Margao: The Goa police administration has come under scanner following allegations of traffic violators being directed by the enforcement agency at Colva to pay the challans via G-pay at a nearby wine store in the event they have no cash to clear the fine. The bigger question, however, remains unanswered -- whether the amount paid by the traffic violators through G-pay at the wine store is accounted for and comes into the State treasury or whether there’s revenue leakage causing loss to the State exchequer. In an incident that has brought the Goa police in sharp focus, a young two-wheeler rider realised the bitter truth at Colva during the weekend on Saturday.
Bike rider's ordeal
After being stopped by a posse of policemen, a Home Guard is alleged to have first told the two-wheeler rider to cough up an amount of ₹5,000 on the grounds that he did not renew his pollution certificate. In an apparent bid to instill fear in the rider, the Home Guard removed his bike key and threatened that he would have to sit at the police station if he failed to clear the challan.
The young rider reportedly told the Home Guard that since he did not possess enough cash he would pay via G-pay. It was finally agreed that the rider would pay the challan amounting to ₹1,000 for not renewing the PUC certificate.
The Home Guard told the rider to pay the fine via G-pay at a nearby wine store, throwing up a moot question how can violators be directed to pay challans at a private wine store, and whether the money is finally accounted in the government treasury.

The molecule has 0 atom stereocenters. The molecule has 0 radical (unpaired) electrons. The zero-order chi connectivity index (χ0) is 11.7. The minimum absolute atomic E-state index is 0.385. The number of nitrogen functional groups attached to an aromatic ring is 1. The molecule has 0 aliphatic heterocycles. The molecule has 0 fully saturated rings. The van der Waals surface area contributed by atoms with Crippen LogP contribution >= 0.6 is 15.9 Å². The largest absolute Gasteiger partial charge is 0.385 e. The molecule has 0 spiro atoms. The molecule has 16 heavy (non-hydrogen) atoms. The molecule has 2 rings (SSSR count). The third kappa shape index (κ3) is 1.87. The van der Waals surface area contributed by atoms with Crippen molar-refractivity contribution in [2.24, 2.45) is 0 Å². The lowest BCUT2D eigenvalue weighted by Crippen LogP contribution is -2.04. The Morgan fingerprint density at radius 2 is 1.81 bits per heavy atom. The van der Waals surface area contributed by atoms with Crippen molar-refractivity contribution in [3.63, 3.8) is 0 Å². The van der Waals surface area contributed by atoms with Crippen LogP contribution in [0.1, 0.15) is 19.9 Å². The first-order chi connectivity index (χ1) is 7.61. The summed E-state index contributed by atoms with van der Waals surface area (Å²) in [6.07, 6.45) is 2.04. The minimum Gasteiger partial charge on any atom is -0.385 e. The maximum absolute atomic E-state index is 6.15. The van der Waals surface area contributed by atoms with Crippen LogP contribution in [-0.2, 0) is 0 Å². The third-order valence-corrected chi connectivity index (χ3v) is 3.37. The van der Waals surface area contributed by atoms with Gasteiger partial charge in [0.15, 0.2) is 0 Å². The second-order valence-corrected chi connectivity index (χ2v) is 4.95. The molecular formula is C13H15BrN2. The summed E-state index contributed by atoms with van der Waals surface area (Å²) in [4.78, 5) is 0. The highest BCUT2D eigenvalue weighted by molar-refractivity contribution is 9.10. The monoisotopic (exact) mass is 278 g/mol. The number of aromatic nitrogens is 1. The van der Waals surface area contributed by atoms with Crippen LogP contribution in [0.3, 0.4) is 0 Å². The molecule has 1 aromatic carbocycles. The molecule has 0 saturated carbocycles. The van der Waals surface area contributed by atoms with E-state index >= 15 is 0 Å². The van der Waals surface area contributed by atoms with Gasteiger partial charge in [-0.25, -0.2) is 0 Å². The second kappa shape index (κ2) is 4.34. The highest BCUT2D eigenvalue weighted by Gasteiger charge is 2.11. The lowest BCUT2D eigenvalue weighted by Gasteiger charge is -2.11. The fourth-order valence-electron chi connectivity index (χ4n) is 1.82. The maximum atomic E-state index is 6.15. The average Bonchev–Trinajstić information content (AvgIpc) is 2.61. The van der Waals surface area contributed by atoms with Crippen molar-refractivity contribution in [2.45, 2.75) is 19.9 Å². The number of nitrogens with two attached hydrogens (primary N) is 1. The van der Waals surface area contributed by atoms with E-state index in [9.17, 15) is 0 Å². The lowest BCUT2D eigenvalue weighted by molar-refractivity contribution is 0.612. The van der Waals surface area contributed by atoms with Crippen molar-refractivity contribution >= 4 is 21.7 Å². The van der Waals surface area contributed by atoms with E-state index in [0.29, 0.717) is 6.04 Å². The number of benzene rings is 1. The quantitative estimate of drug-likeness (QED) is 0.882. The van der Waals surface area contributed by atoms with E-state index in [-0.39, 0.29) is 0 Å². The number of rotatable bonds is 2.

After the young rider narrated the incident to his father, the latter headed to the wine store on Sunday just to find out the arrangement the men-in-uniform have with the owner.
Challans paid using G-Pay
“During our conversation, the wine store owner admitted that traffic violators pay challans to him via G-Pay and the cops later collect the amount from him,” the father claimed.
What’s interesting to note is that after having cleared the amount via G-Pay, the rider did not receive any receipt in lieu of the payment of challan for committing an offense under the Motor Vehicles Act, throwing up a host of questions – whether the men-in-uniform drafted on the roads to enforce MV rules are not equipped with POS machines and whether the Home Guard in question had any authorization from higher ups to get violators pay the fine via G-Pay at the nearby wine store.
“I will take up the matter with the Director General of Police Jaspal Singh since this is a clear case of a scam in the making. I fail to understand how a wine store has been authorized to collect challan payments via G-Pay. A detailed probe is warranted in this case," the father informed.